For many of my older readers a television game show means something like Animal, Vegetable, Mineral? This is perfectly proper. As a rule, the modern game show is aimed at and appreciated by viewers whose chosen newspapers eschew notions as complicated as, well, generation.
The Generation Game was born in 1971. Its compere at that time was Bruce Forsyth, an authentic all-round entertainer who had proved the most popular of a succession of MCs for Beat the Clock, a game-show segment slotted into television's most lavish variety show of the Fifties and Sixties, Sunday Night at the London Palladium.
But Forsyth's roots are firmly in music hall, as was made splendidly clear in his two least successful enterprises - a guest turn in Anthony Newley's cruelly neglected film fantasy Can Hieronymous Merkin Ever Forget Mercy Humppe and Find True Happiness? and a one-man stage show designed to launch him on Broadway.
The reinvention of Forsyth in Beat The Clock as television's favourite game-show host was achieved by an ITV company, Lew Grade's ATV. The year after The Generation Game was born, ATV gave a vehicle to Larry Grayson, named after his catchphrase, "Shut That Door!" The variety veteran was the first mass-medium entertainer with an unmistakably gay persona. ATV's use of him was a startling gambit only five years after the 1967 Sexual Offences Act. In 1978, between Bruce Forsyth's two stints, Larry Grayson hosted The Generation Game.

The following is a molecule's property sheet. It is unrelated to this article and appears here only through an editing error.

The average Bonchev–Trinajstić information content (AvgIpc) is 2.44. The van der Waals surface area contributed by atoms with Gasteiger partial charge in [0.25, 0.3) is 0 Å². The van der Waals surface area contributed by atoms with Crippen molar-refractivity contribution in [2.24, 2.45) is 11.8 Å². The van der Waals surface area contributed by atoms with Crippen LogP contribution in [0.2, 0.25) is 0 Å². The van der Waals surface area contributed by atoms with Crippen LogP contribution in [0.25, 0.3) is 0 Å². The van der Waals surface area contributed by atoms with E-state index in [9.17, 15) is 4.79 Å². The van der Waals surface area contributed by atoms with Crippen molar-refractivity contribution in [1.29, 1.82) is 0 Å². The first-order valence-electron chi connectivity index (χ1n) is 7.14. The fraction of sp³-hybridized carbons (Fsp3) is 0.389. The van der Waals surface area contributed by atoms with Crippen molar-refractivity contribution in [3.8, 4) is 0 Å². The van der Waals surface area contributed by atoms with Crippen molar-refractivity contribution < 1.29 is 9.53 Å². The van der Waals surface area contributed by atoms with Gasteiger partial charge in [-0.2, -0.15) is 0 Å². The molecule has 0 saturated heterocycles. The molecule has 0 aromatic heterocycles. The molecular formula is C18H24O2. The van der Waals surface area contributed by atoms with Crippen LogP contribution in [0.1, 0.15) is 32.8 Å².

BBC1's embrace of such a show, followed later by the more static and scripted Blankety Blank, marked a decade in which, as television's most acute observer, Anthony Smith, put it, BBC1 and ITV were "moving towards a point of convergence". That point was long ago passed.
It is strange to recall that for many years ITV and the BBC were perceived quite differently. My father, one of the million householders to acquire his first television set in the 12 months after the Queen's coronation, "wouldn't have ITV in the house" until my complaints that I was unable to play my part in school-break analysis of 77 Sunset Strip and The Strange World of Gurney Slade (Newley again) persuaded him otherwise in 1961. But his middle-class conservative view was widely shared: BBC was respectable and reliable, ITV was for the council estates.
Which brings us back to Mr Davidson. Inheriting papa's sensitivities if not his politics, I have not followed the Davidson career too closely, gathering from trailer-spotting and passing press coverage that such concepts as vulgarity, laddishness, misogyny, alcohol, serial marriage, homophobia, snooker and suchlike unpleasantnesses have tended to attach themselves to his reputation. That he is a product of ITV, specifically New Faces (ATV again), is inevitable.
What is to be wondered at is that this ITV archetype is now a BBC1 fixture. He is part of a BBC culture that embraces Pets Win Prizes, How Do They Do That?, Telly Addicts, 999, Auntie's Bloomers, Anne and Nick, Bob Monkhouse, the lottery and that ineffable Butlin's redcoat, Dale Winton.
As if that did not suffice, every other BBC1 programme now apes ITV in inviting viewers to swell its coffers by ringing an 0891 number and answering a dullard's quiz question ("Who burnt the cakes, Alfred the King, Jason King or Chicken a la King?"). How John "Quality" Birt ever sleeps at night is a mystery.
So I do not drag out the welcome mat for Mr Davidson. He is just one more in a thousand points of convergence.
Thomas Sutcliffe is on holidayReuse content